Los Angeles-based model Sarah Stage faced some harsh criticism during her pregnancy. At one point during her third trimester, she'd only gained about 20 pounds, and her ab muscles were still prominent at the 9-month mark!
All along, though, she assured the body shamers that, per her doctor, both she and the baby-to-be were healthy. On Wednesday, the 30-year-old gave birth to son James Hunter, and the next day, she Instagrammed a photo to show the world what "8.7lbs/22 inches of HEALTHY baby" looks like!
He's a cutie (and the fox snuggly is an added bonus)! Understandably, James' mama wanted to show off her handsome little man, but she also wanted to thank friends, family and followers "for the positive support throughout my journey," adding excitedly, "It's just beginning!!!"
Sarah shared another snap of her big, healthy babe (and his full head of hair) muggin' for the camera. It was, as she captioned the pic, "Love at first sight"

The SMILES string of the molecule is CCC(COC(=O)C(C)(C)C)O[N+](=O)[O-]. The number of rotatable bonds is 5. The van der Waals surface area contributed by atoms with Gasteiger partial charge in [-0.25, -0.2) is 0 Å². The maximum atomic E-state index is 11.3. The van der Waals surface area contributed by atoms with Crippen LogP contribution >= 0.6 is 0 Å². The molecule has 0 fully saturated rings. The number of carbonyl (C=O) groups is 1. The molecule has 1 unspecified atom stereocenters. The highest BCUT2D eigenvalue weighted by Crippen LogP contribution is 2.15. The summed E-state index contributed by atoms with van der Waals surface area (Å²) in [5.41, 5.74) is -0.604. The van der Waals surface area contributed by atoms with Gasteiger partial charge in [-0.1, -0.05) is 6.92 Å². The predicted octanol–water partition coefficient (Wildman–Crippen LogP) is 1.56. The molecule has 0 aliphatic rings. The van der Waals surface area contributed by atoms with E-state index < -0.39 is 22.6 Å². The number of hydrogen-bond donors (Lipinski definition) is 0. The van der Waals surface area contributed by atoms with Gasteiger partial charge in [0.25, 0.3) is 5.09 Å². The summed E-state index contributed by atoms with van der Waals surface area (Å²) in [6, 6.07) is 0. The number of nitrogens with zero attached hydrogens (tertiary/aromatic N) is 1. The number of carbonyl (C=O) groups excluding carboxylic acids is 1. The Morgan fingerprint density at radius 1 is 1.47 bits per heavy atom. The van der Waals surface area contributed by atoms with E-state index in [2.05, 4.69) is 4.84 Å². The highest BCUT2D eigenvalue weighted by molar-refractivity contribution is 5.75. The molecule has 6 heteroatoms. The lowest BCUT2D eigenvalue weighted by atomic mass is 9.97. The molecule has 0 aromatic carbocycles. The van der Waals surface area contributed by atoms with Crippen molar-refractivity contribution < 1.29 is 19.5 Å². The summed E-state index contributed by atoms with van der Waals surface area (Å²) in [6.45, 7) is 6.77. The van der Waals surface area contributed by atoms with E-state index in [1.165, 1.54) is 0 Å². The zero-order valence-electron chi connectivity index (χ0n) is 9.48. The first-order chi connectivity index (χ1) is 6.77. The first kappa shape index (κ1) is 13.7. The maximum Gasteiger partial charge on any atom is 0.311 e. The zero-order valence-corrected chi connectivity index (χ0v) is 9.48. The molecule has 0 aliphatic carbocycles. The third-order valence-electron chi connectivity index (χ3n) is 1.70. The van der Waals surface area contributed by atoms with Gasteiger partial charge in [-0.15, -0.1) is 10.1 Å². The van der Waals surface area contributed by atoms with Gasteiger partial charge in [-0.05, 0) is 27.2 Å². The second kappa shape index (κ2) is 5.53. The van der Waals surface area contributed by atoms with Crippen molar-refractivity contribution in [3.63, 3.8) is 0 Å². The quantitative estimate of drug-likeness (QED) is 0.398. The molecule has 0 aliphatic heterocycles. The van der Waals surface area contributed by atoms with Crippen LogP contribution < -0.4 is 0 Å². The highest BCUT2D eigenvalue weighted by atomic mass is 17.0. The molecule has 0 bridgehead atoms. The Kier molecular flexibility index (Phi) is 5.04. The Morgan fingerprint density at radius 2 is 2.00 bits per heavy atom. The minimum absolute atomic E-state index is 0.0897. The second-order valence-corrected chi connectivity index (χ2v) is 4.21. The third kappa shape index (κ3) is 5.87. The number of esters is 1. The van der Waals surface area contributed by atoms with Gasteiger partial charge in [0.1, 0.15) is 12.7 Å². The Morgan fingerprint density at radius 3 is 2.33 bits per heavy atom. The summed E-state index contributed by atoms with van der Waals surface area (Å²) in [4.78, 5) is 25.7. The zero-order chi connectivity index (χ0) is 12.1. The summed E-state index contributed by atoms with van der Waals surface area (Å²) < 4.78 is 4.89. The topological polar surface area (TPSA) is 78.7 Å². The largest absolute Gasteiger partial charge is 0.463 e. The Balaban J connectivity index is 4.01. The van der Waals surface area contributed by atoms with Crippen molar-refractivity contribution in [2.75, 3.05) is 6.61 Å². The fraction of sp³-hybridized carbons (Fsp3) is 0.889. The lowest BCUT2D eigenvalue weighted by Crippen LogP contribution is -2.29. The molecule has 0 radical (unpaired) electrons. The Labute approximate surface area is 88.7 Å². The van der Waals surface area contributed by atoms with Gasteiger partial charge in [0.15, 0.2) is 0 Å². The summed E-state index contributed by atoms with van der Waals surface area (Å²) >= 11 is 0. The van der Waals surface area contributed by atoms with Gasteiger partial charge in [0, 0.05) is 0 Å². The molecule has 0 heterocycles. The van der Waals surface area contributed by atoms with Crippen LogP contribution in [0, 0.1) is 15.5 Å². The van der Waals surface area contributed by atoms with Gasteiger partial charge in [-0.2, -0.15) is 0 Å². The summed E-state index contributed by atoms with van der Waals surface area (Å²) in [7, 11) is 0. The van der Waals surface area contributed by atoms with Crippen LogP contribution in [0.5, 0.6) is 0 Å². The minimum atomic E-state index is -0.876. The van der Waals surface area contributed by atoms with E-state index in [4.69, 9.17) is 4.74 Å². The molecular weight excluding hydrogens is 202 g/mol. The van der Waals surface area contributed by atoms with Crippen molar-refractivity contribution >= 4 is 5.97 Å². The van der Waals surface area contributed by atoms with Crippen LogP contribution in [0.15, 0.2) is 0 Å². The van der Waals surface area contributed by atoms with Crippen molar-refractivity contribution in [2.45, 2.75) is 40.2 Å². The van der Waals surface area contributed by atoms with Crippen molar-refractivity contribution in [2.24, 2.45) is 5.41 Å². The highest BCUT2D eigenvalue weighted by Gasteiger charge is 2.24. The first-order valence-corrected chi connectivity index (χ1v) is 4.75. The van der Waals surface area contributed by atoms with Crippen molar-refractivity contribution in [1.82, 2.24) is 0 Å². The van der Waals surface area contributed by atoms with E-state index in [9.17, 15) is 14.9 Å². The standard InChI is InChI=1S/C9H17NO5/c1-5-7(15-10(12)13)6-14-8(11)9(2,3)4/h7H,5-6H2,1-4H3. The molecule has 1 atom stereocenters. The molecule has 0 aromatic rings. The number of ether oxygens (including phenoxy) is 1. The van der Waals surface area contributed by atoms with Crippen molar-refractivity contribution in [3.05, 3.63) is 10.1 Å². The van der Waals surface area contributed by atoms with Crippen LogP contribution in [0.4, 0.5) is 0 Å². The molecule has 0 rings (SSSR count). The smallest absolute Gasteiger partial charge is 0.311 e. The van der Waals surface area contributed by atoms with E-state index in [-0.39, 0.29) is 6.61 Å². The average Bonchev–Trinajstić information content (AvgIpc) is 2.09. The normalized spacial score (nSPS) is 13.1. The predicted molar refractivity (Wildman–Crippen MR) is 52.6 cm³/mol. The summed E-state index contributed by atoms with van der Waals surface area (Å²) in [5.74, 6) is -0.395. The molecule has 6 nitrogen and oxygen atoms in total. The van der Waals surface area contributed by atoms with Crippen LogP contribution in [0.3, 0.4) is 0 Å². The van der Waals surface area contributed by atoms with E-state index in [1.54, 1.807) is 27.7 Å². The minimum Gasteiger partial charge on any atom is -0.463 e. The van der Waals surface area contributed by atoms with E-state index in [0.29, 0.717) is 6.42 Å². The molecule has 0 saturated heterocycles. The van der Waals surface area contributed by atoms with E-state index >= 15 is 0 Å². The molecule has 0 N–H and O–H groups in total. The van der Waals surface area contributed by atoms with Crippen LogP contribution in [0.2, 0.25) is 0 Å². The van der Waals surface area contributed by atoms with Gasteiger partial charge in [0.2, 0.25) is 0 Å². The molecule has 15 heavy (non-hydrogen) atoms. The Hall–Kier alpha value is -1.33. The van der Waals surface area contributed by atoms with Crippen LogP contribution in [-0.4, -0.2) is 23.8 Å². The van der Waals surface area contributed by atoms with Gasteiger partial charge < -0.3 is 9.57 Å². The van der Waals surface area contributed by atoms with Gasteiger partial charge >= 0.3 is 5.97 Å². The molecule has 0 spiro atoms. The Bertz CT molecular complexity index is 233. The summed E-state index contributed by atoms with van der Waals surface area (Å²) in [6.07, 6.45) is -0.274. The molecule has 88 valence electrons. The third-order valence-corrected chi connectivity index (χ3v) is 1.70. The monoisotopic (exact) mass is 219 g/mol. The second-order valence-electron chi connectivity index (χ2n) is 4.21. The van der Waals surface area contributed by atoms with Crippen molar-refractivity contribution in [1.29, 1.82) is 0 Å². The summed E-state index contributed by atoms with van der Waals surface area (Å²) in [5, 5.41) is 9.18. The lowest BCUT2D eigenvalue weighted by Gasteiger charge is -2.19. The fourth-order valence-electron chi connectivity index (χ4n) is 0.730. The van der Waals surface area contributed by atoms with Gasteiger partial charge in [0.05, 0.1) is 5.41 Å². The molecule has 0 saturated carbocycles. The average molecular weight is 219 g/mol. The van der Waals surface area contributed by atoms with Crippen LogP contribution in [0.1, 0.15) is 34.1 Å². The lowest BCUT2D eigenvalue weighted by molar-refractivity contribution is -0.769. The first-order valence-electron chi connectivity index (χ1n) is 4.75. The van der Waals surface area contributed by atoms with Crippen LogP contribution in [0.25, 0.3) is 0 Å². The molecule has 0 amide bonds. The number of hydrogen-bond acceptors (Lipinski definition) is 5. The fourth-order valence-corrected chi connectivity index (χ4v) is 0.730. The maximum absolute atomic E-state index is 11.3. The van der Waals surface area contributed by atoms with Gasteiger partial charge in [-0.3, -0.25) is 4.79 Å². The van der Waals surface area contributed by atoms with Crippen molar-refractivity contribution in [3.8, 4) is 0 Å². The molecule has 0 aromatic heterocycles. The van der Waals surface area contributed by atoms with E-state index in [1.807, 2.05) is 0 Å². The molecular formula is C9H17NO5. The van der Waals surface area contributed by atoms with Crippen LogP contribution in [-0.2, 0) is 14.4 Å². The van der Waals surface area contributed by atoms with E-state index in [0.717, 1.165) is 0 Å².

Sarah cared deeply about her baby before he was born, too, and made sure she was doing everything she could to benefit his development and well-being. As she told Entertainment Tonight shortly before giving birth, "The doctor said my baby was healthy."
Still, all the criticism over her taut, tiny bump gave her doubts! "All my girlfriends that are pregnant now, their bellies are a lot bigger, so I asked him [the doctor] and he started laughing," she recalled. "He was like, 'You're fine.'"
Another doctor, ABC News medical contributor and practicing Ob/Gyn Dr. Jennifer Ashton, agreed that all was A-OK with Sarah's size during pregnancy. As she explained it on Good Morning America, "The fact that she looks skinny on Instagram does not mean her baby growth is restricted or too small...It has nothing to do if you can see her muscles if her uterus is the perfect size and she has gained an amount of weight that is acceptable."
"Pregnancy is an incredible physical feat and labor and delivery are athletic events so training for them isn't such a bad idea," added Dr. Ashton. "Having stamina, strength and muscle tone are good for both mom and baby."
Let Sarah's story be proof, ladies: There's no one-size-fits-all when it comes to pregnancy.